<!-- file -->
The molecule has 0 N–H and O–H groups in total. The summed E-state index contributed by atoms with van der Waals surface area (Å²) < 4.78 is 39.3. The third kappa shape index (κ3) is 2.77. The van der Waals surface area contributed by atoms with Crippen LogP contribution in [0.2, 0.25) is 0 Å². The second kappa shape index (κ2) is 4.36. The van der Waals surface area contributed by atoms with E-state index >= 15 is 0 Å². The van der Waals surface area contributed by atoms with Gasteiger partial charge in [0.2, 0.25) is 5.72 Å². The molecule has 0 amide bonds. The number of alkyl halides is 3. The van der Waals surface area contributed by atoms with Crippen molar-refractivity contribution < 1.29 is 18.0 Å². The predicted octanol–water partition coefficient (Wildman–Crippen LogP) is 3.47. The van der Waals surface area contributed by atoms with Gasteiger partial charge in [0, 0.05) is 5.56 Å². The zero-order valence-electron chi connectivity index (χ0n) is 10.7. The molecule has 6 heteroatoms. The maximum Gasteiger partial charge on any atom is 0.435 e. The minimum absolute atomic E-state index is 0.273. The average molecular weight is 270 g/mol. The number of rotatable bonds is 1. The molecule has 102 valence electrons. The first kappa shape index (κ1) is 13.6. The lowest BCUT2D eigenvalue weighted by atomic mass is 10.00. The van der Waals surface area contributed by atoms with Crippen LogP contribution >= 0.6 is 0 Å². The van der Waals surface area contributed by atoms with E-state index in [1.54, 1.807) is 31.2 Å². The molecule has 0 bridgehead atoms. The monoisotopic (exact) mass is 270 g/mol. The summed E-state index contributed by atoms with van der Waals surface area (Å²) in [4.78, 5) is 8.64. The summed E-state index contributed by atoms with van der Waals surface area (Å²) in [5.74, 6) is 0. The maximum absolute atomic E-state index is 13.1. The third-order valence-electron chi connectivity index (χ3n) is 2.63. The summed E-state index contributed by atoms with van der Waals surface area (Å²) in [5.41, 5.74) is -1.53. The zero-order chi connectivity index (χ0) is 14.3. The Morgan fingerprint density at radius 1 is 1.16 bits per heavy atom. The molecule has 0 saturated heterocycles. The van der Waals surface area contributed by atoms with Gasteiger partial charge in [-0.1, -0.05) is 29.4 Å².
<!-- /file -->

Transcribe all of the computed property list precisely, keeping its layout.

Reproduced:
The molecule has 0 N–H and O–H groups in total. The summed E-state index contributed by atoms with van der Waals surface area (Å²) < 4.78 is 39.3. The third kappa shape index (κ3) is 2.77. The van der Waals surface area contributed by atoms with Crippen LogP contribution in [0.2, 0.25) is 0 Å². The second kappa shape index (κ2) is 4.36. The van der Waals surface area contributed by atoms with E-state index >= 15 is 0 Å². The van der Waals surface area contributed by atoms with Gasteiger partial charge in [0.2, 0.25) is 5.72 Å². The molecule has 0 amide bonds. The number of alkyl halides is 3. The van der Waals surface area contributed by atoms with Crippen molar-refractivity contribution < 1.29 is 18.0 Å². The predicted octanol–water partition coefficient (Wildman–Crippen LogP) is 3.47. The van der Waals surface area contributed by atoms with Gasteiger partial charge in [0, 0.05) is 5.56 Å². The zero-order valence-electron chi connectivity index (χ0n) is 10.7. The molecule has 6 heteroatoms. The maximum Gasteiger partial charge on any atom is 0.435 e. The minimum absolute atomic E-state index is 0.273. The average molecular weight is 270 g/mol. The number of rotatable bonds is 1. The molecule has 102 valence electrons. The first kappa shape index (κ1) is 13.6. The lowest BCUT2D eigenvalue weighted by atomic mass is 10.00. The van der Waals surface area contributed by atoms with Crippen LogP contribution >= 0.6 is 0 Å². The van der Waals surface area contributed by atoms with E-state index in [1.54, 1.807) is 31.2 Å². The molecule has 0 bridgehead atoms. The monoisotopic (exact) mass is 270 g/mol. The summed E-state index contributed by atoms with van der Waals surface area (Å²) in [4.78, 5) is 8.64. The summed E-state index contributed by atoms with van der Waals surface area (Å²) in [5.74, 6) is 0. The maximum absolute atomic E-state index is 13.1. The third-order valence-electron chi connectivity index (χ3n) is 2.63. The summed E-state index contributed by atoms with van der Waals surface area (Å²) in [5.41, 5.74) is -1.53. The zero-order chi connectivity index (χ0) is 14.3. The Morgan fingerprint density at radius 1 is 1.16 bits per heavy atom. The molecule has 0 saturated heterocycles. The van der Waals surface area contributed by atoms with Gasteiger partial charge in [-0.1, -0.05) is 29.4 Å².